اثرات بهره وری در اشتغال تولید مکزیک
|کد مقاله||سال انتشار||مقاله انگلیسی||ترجمه فارسی||تعداد کلمات|
|11908||2009||16 صفحه PDF||سفارش دهید||9270 کلمه|
Publisher : Elsevier - Science Direct (الزویر - ساینس دایرکت)
Journal : The North American Journal of Economics and Finance, Volume 20, Issue 1, March 2009, Pages 66–81
We examine the effects of labor productivity and total factor productivity (TFP) on employment across 25 Mexican manufacturing industries from 1984 to 2000. Employing panel data methods, several interesting findings emerge. First, we observe a strong and positive impact of NAFTA on employment. Second, productivity exerts a procyclical, positive effect on employment but this effect becomes smaller after NAFTA. Third, partitions of our sample according to capital-labor intensity suggest that industries which are less capital-intensive were affected negatively on impact by NAFTA but that productivity impacted employment positively after NAFTA. In contrast, more capital-intensive industries display these results in reverse.
Under standard approaches to the demand for labor with its marginal product (and the wage rate) on the vertical axis against the amount of labor (L) on the horizontal axis, an increase in productivity or in capital stock (if complement to labor) leads to a shift outward of the labor demand curve (see Abel, Bernanke, & Croushore, 2008, Chapter 3). If we assume that the labor supply curve is perfectly elastic, a shift upwards in labor demand will lead to higher employment without change in wages. Studies examining labor productivity in Mexico have indeed concluded that “the disappointing wage performance has occurred despite the fact that Mexican worker's productivity has increased since NAFTA took effect.” Polaski (2004, p. 9).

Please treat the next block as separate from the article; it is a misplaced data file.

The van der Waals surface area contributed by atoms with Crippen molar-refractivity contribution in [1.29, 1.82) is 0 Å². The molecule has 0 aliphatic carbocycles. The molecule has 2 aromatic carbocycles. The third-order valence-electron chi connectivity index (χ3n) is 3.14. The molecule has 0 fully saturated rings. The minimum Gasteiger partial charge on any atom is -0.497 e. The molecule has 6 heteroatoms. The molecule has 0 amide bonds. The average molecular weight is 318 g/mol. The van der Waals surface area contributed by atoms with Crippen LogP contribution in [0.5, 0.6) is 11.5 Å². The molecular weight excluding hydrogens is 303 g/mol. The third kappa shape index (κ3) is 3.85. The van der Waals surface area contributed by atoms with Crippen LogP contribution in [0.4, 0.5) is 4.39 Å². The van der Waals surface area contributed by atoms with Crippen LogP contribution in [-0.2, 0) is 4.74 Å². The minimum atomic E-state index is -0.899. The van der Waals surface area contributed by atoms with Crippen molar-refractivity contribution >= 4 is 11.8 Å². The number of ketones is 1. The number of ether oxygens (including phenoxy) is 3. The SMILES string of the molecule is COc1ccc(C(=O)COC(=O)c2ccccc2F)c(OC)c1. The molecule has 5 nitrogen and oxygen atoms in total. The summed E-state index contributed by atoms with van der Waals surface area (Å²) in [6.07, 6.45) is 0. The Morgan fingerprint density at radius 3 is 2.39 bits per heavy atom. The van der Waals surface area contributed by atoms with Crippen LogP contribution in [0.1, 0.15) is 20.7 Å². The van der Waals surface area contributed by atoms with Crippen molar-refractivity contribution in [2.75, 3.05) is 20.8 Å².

نتیجه گیری انگلیسی
This paper examines the role of productivity changes in the Mexican manufacturing labor market. The evidence suggests considerable variability among the productivity measures used. Controlling for factors such as sector specific effects, the business cycle, real wages and the implementation of NAFTA, the panel data approach indicates that increases in TFP and VA/L ratios have had positive effects on employment. Plus, there are some indirect and slightly negative effects in the post-NAFTA era. A similar trend is observed for the effect of the capital stock on employment, suggesting a lower complementarity between capital and labor after NAFTA. For the aggregate 25 industries in the sample, NAFTA has had an unambiguously positive and more than proportional effect on employment. Consistent with Chang and Hong (2006), who estimated employment effects of technology shocks for most of U.S. manufacturing, our estimates suggest a net positive impact of TFP on employment.